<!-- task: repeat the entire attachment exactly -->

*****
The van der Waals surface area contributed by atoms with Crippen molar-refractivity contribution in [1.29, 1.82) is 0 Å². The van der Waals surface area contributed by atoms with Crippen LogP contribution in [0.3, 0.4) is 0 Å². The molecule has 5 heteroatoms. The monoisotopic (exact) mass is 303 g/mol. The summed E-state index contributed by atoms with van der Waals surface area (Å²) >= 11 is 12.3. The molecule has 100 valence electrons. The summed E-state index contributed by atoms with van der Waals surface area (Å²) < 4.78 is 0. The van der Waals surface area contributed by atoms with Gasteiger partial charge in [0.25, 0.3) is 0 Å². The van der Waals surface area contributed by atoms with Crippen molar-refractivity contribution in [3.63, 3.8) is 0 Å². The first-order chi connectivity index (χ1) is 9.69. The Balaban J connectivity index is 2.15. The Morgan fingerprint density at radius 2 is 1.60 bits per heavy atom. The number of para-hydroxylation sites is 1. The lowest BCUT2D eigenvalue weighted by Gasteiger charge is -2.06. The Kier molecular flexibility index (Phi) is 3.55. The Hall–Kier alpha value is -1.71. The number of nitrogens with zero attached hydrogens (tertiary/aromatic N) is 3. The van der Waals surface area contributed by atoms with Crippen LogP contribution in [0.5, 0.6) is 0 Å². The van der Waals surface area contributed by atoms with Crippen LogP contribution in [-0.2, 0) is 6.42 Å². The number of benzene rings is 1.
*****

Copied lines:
The van der Waals surface area contributed by atoms with Crippen molar-refractivity contribution in [1.29, 1.82) is 0 Å². The van der Waals surface area contributed by atoms with Crippen LogP contribution in [0.3, 0.4) is 0 Å². The molecule has 5 heteroatoms. The monoisotopic (exact) mass is 303 g/mol. The summed E-state index contributed by atoms with van der Waals surface area (Å²) >= 11 is 12.3. The molecule has 100 valence electrons. The summed E-state index contributed by atoms with van der Waals surface area (Å²) < 4.78 is 0. The van der Waals surface area contributed by atoms with Gasteiger partial charge in [0.25, 0.3) is 0 Å². The van der Waals surface area contributed by atoms with Crippen molar-refractivity contribution in [3.63, 3.8) is 0 Å². The first-order chi connectivity index (χ1) is 9.69. The Balaban J connectivity index is 2.15. The Morgan fingerprint density at radius 2 is 1.60 bits per heavy atom. The number of para-hydroxylation sites is 1. The lowest BCUT2D eigenvalue weighted by Gasteiger charge is -2.06. The Kier molecular flexibility index (Phi) is 3.55. The Hall–Kier alpha value is -1.71. The number of nitrogens with zero attached hydrogens (tertiary/aromatic N) is 3. The van der Waals surface area contributed by atoms with Crippen LogP contribution in [0.5, 0.6) is 0 Å². The van der Waals surface area contributed by atoms with Crippen LogP contribution in [-0.2, 0) is 6.42 Å². The number of benzene rings is 1.